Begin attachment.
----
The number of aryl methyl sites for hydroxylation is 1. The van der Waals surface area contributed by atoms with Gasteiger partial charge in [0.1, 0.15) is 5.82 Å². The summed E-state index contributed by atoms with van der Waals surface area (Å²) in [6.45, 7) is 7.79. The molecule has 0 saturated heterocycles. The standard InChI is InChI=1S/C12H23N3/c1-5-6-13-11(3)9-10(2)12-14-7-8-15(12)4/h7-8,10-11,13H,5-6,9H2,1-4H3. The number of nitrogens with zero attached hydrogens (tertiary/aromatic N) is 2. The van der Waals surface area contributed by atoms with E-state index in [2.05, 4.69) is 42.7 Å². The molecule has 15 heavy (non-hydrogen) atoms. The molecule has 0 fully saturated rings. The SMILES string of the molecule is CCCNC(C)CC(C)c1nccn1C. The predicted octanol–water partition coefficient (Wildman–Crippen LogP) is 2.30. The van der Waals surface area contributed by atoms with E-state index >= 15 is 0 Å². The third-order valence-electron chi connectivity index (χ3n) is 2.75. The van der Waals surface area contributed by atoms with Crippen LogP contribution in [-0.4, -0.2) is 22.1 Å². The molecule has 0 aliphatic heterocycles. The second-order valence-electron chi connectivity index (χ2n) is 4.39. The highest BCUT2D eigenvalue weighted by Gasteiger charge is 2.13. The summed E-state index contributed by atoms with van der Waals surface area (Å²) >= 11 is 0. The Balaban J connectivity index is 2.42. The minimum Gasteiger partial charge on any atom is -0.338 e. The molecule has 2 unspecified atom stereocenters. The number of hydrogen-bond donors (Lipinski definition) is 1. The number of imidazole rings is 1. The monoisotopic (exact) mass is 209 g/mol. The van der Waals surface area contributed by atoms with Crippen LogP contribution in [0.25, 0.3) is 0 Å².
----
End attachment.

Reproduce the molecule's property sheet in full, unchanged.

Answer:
The number of aryl methyl sites for hydroxylation is 1. The van der Waals surface area contributed by atoms with Gasteiger partial charge in [0.1, 0.15) is 5.82 Å². The summed E-state index contributed by atoms with van der Waals surface area (Å²) in [6.45, 7) is 7.79. The molecule has 0 saturated heterocycles. The standard InChI is InChI=1S/C12H23N3/c1-5-6-13-11(3)9-10(2)12-14-7-8-15(12)4/h7-8,10-11,13H,5-6,9H2,1-4H3. The number of nitrogens with zero attached hydrogens (tertiary/aromatic N) is 2. The van der Waals surface area contributed by atoms with E-state index in [2.05, 4.69) is 42.7 Å². The molecule has 15 heavy (non-hydrogen) atoms. The molecule has 0 fully saturated rings. The SMILES string of the molecule is CCCNC(C)CC(C)c1nccn1C. The predicted octanol–water partition coefficient (Wildman–Crippen LogP) is 2.30. The van der Waals surface area contributed by atoms with E-state index >= 15 is 0 Å². The third-order valence-electron chi connectivity index (χ3n) is 2.75. The van der Waals surface area contributed by atoms with Crippen LogP contribution in [-0.4, -0.2) is 22.1 Å². The molecule has 0 aliphatic heterocycles. The second-order valence-electron chi connectivity index (χ2n) is 4.39. The highest BCUT2D eigenvalue weighted by Gasteiger charge is 2.13. The summed E-state index contributed by atoms with van der Waals surface area (Å²) >= 11 is 0. The Balaban J connectivity index is 2.42. The minimum Gasteiger partial charge on any atom is -0.338 e. The molecule has 2 unspecified atom stereocenters. The number of hydrogen-bond donors (Lipinski definition) is 1. The number of imidazole rings is 1. The monoisotopic (exact) mass is 209 g/mol. The van der Waals surface area contributed by atoms with Crippen LogP contribution in [0.25, 0.3) is 0 Å².